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surprising interview starts right now. >> from the global resources of abc news, with terry moran, cynthia mcfadden and bill weir in new york city, this is "night line" february 7, 2011. >> so what's your reaction to the don rumsfeld book? >> well i think i have seen that or at least parts of that. you mean -- i know what i think about the book, i like it. >> no, the way it's treated. >> the way it's treated? >> trumpets blowing? >> sounds like it's hype. i guess they want people to watch their television show, why they do it that way. that's -- that's not -- the book is characterized quite differently by other people as -- as a serious, historical book that people interested in history will read. >> what's your reaction to, in two cases they show you breaking down on the camera.
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what is your reaction to seeing that? >> you know, i wish -- i don't know what my reaction is. it happened. my wife was terribly sick and almost died one point and we've -- my dad had alzheimer's and it's something that's hard to talk about or think. and those are things that i'm not normally discussing but she asked the questions and i answered then as best i could have have you seen christopher dickies' review of your book in bloomberg business news? >> no, i haven't. >> he says i've known don rumsfeld for 15 years and approached known and unknown with trepidation. i was against the iraq war from the outset. and then he says, "known and unknown" changed my mind. rumsfeld doesn't suffer from testosterone deficit syndrome, and he comes at the reader with his jaw full out. yet even his critics would have to stain to assert that he's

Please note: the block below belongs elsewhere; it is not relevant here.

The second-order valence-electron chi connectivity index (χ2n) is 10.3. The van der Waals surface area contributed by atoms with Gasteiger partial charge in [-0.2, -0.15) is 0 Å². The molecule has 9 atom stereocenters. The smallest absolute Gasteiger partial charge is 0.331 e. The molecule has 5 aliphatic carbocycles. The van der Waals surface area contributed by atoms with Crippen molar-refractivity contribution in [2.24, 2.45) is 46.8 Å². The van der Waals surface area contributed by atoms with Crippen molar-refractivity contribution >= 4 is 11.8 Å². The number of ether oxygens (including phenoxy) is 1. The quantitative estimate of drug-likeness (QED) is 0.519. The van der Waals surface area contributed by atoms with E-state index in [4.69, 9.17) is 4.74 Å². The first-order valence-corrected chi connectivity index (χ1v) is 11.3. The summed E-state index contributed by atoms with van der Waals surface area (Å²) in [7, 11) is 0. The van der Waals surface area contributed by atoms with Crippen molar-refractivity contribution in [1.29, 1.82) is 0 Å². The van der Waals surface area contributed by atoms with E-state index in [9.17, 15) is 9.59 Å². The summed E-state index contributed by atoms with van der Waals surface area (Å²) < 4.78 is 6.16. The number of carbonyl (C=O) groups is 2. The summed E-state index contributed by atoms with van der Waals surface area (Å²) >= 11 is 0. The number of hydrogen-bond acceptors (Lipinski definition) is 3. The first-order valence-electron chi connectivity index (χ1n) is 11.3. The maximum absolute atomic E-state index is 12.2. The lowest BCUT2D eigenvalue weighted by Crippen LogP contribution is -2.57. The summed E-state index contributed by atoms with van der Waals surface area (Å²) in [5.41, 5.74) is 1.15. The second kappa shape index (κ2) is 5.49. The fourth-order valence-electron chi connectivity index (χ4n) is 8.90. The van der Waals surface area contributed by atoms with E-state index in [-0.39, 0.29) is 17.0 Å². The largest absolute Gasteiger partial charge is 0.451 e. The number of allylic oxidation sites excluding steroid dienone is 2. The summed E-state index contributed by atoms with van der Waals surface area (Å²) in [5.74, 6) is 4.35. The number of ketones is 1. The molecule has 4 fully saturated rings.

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dishonest. he takes his share of blame for the administration's overemphasis on wmds. there were he writes many other valid reasons for taking out saddam hussein among them more than numerous veelations of the u.n. resolutions. he insists america did the right thing in i rake and would do it again. he believes bush 41 should have finished the job on the first go-around but doesn't buy into the oedipal theefry much in vogue, that he upstaged his own man. against the war, likes your book. does that surprise you? >> no. i hope other people who read the book carefully. i've seen negative comments on the book and it sounded like they hadn't read it. but that sounds like a person who -- a serious person who has read it and that's what he thinks, and people can think what they think. that's the way our country works. >> interrupt me at any tooil,
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i'm going read you the column from last friday, february 11th. did you see that? >> i haven't. >> al new heart's 86, he was the found of usa today, he has a column every friday and says, don rumsfeld, best known and remembered as president george w. bush's secretary of defense before and duringite rack war penned 815-page book released titled "known and unknown" it should remain us how little we knew about iraq and how rumsfeld, vice president cheney and others pulled the wool over our eyes. >> that's just inaccurate, in the book as i discuss at some length, think about this. colin powell is the one who made the presentation at the united nations. he probably had more experience dealing with intelligence materials than anyone, including george tenet, director of cia. one of the intelligence elements reported to him at department of state, he spent days workingen it. he prepared a speech for the